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Diaz v. Reaume

United States District Court, C.D. California, Western Division

March 30, 2018

LT. W. REAUME, et al., Defendants.




         On M arch 9, 2018, Plaintiff Filipe Polanco Diaz (“Plaintiff”), currently incarcerated at the California State Prison - Sacramento, proceeding pro se and in forma pauperis, filed a Complaint pursuant to 42 U.S.C. § 1983 (“Section 1983” or § 1983”) arising out of an alleged assault that took place at California State Prison - Los Angeles County, located in Lancaster, California (“the Prison”). Dkt. 1 (“Complaint”). The Complaint names the following persons as defendants, each named in his or her individual and official capacities, and each alleged to have been working at Prison at the time of the incident: Lt. W. Reaume, Sgt. B. Gonzales, “C.O.” (presumably referring to “Correctional Officer, ” hereinafter “CO”) Ademoye, CO E. England, CO J. Flores Gomez, CO R. Gomez, CO D. Henry, CO C. Spencer, CO E. Torres, and “primary person” CO D. Moisa. Complaint, 1, 3-5 (CM/ECF pagination).

         Following a screening in accordance with 28 U.S.C. §§ 1915(e)(2) and 1915A, except with respect to the claim for against CO D. Moisa in his individual capacity only, as set forth further below, the Court finds the Complaint is subject to dismissal.


         The Complaint alleges claims based upon the Eighth Amendment's prohibition against cruel and unusual punishment and “failure to protect.” Complaint at 6. Plaintiff alleges that CO D. Moisa “maliciously and sadistically attempted against my human life by kicking me on the head harmfully and brutally causing unnecessary and want infliction of pain and life - [threatening] internal injuries upon my brain. Id.

         With respect to all other defendants, defendant alleges: “Each of the sued defendants fail[ed] to do their duties as officers. The Lieutenant know of the brutality and fail[ed] to correct[], Sgt Gonzales also know of C.O. Moisa[‘s] brutal history. And the other C.O.s part take [sic] with MOISA statement that I was the attacker. (This is a lie).” Complaint at 6. Plaintiff alleges that witness told CO Moisa to “stop” yet CO Moisa continued brutally kicking Plaintiff's head until Plaintiff passed out in a pool of blood. Id. Plaintiff alleges he had difficulty exhausting his administrative remedies (id. at 7) and seeks $500, 000 in damages, of which he would donate half to the family of the victim of his crime (id. at 8).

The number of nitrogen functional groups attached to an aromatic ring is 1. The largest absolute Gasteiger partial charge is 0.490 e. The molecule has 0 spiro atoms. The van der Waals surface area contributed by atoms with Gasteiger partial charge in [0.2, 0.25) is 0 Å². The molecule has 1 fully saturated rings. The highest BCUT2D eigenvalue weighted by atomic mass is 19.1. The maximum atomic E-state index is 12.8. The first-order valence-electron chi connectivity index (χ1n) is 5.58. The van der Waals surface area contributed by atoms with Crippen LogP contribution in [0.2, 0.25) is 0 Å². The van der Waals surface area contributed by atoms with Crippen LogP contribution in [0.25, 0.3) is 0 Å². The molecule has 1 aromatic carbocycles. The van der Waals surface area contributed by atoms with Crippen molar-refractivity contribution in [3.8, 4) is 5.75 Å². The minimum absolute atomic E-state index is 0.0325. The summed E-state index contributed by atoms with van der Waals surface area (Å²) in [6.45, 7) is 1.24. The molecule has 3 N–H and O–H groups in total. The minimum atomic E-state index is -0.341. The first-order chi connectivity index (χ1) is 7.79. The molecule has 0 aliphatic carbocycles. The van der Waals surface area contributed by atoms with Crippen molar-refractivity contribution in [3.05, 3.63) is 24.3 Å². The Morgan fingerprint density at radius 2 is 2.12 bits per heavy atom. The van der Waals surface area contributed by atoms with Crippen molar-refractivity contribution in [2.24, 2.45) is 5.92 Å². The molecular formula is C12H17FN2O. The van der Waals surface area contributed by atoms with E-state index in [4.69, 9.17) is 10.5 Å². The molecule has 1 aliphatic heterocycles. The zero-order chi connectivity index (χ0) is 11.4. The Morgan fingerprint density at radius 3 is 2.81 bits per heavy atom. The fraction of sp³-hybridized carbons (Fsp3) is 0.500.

A complaint may be dismissed as a matter of law for failure to state a claim for two reasons: (1) lack of a cognizable legal theory; or (2) insufficient facts under a cognizable legal theory. See Balistreri v. Pacifica Police Dep't, 901 F.2d 696, 699 (9th Cir. 1990). In determining whether the complaint states a claim, its factual allegations must be taken as true and construed in the light most favorable to the plaintiff. See Love v. United States, 915 F.2d 1242, 1245 (9th Cir. 1989). Courts construe the allegations of pro se complaints liberally. Erickson v. Pardus, 551 U.S. 89, 94 (2007) (per curiam); see also Hebbe v. Pliler, 627 F.3d 338, 342 (9th Cir. 2010) (as amended). However, “a liberal interpretation of a civil rights complaint may not supply essential elements of the claim that were not initially pled.” Bruns v. Nat'l Credit Union Admin., 122 F.3d 1251, 1257 (9th Cir. 1997) (quotation omitted).